What this shows, in the end, is that Lanchester’s square law holds. It takes exponentially better equipment to defeat superior numbers in a head-on fight; a fact that is especially true given the technological parity of the major WWII combatants. In the end, this means that the best approach is always to maximise the amount of forces available for a given amount of logistical support rather than trying to achieve one-on-one superiority for any given system.


The fixation on German superweapons, then, obscures the fact that they were tactically and strategically the wrong choice to make.


Plant Genetic engineering: Current gene insertion technologies

Posted in Crop science, History, musings, pedantry, Science, Uncategorized with tags , , , , , on 03/01/2011 by sangomasmith

The long-awaited part duex:


The technology of gene insertion in plants is around 30 years old now, the product of a wave of research in the 1980s. Eventually, two main technologies came to dominate the field: Biolistic and agrobacterium-based insertion. They are, with a few tweaks and upgrades, the same technologies we use today.

Biolistics, as the name implies, use ballistic particles (usually microscopic grains of tungsten or gold) to punch through the tough cell walls of plants and deposit DNA (which is carried as an outer coating) into the nucleus. This process is fairly inefficient, with only a small fraction of cells being hit in the right manner to transfer a functional copy of the construct into the genome. Even in these few cases, the insertion is often fragmented, or else contains multiple copies of the construct. This inefficiency, in addition to the rather limited types of plant matter that can be used (almost always embryogenic cultures of cells rather than intact plants or whole tissues) means that biolistic insertion has slowly lost ground to its long-time rival: agrobacterium. Its great advantage, however: the fact that the process is not limited in terms of what species it can transform, will keep it on the front lines as a niche system for the foreseeable future.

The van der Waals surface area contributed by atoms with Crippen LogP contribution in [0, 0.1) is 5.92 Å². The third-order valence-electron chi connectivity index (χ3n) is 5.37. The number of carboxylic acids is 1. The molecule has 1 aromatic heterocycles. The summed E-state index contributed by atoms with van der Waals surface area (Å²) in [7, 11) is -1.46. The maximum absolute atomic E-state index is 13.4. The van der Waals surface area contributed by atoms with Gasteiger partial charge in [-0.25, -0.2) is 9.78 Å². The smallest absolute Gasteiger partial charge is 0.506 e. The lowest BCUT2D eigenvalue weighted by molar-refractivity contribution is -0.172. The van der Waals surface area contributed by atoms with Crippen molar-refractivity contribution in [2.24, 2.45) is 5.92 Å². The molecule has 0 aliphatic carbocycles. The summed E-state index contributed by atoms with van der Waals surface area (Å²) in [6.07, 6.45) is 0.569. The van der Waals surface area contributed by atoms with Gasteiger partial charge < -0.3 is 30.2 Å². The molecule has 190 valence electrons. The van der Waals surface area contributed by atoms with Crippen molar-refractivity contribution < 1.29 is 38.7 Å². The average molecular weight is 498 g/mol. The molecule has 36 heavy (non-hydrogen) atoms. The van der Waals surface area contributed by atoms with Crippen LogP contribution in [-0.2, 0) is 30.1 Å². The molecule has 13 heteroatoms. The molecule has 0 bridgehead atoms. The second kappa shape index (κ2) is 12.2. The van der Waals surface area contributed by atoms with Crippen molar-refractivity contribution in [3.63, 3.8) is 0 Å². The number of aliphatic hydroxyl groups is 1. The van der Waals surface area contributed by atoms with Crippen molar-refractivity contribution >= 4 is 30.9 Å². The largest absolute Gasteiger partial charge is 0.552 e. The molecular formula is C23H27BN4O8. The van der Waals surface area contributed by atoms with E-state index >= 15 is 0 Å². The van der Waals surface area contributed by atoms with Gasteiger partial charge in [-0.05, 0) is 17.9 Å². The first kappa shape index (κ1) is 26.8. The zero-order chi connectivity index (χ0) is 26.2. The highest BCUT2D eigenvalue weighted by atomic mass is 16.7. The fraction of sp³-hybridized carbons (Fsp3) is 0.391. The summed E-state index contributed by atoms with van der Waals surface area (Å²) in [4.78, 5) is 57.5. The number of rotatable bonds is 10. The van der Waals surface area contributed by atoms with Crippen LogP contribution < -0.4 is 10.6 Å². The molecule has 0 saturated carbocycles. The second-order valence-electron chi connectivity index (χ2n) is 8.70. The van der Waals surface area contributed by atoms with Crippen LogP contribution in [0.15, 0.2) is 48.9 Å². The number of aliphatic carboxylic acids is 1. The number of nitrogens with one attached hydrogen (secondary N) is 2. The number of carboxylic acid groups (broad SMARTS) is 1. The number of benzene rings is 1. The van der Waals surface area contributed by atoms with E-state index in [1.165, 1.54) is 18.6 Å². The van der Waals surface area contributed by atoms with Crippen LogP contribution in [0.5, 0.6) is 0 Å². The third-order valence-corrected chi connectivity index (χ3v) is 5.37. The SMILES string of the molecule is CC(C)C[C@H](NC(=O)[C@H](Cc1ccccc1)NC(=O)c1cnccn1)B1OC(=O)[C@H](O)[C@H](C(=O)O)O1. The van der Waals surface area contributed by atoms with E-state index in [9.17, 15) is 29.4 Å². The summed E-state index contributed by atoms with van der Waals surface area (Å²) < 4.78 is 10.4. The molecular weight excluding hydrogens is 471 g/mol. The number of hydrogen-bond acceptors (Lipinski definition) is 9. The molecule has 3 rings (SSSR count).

Agrobacterium-based methods make use of an engineered version of the gall-forming bacterium: Agrobacterium tumafaciens. This clever little bug is able to use a special DNA carrier (the T-plasmid) to introduce DNA into its host. Normally, this DNA would contain genes to make the plant cells form galls and produce food for the bugs, but engineered versions have had this cut out and replaced with cloning sites to insert other genes. The result is a simple system that produces transformed plants with high efficiency. Unfortunately, the little guys are sort of finicky when it comes to what species of plants they will play with. This has been especially problematic for the cereals (wheat, rice, barley and the like), which are all grasses that Agrobacterium is normally not interested in. Recent advances have thankfully overcome this somewhat, so the future of this little bug is bright.


Of course, the field of gene insertion is not static. Both systems, good though they may be, have significant limitations in terms of their ability to target genes to specific places on the genome and also have trouble when being used to insert multiple genes. As these abilities are both going to be very important for the next wave of plant genetic engineering, a lot of research has been done to find something better. I’ll cover these future gene insertion techs in the next segment.

Cracked wins twice

Posted in economics, History, media with tags , , on 12/02/2010 by sangomasmith

I was going to say something profound today, but cracked already beat me to it. Way to go, guys.

An interesting thought

Posted in History, musings, Science with tags , , , , on 11/12/2009 by sangomasmith

A thought occurs:

The Apollo program cost the U.S. approximately $145 billion in adjusted dollars over the whole of its lifetime. This equates to about $24 billion per successful landing. Let’s call it $25 billion to be safe. The response to the sub-prime crisis has, so far, resulted in the U.S. spending over a trillion dollars to bail out the financial system as a whole. So by putting 2 and 2 together, the U.S. could have landed 50 Apollo-era craft for the same money.

In other words; for the same price as a fucked-up financial system, the U.S. could have had a fully-functioning moon base. It makes you wonder a little about people’s priorities…

Guns, Germs, Steel

Posted in History, News-related with tags , on 13/10/2009 by sangomasmith

There’s a documentary series on at the moment (check the history channel) that does a fairly good job of distilling Jared Diamond’s masterpiece into hour-long segments.

You are ordered to check it out now, or else buy old JD (or at least his estate) another limo or two by buying his book.

Swords and Stockholm syndrome

Posted in History, media, pedantry, rant with tags , , , , on 24/08/2009 by sangomasmith

The new rash of historical revisionism is killing historical understanding

I was recently watching a history-themed show by National Geographic called ‘Samurai bow’ and was enjoying myself immensely until they got to the inevitable ‘comparison with X’ section of such shows. In this case, the comparison was between a Japanese longbow (or Yumi) and an English longbow of equal draw weight. Which is where I start to have problems.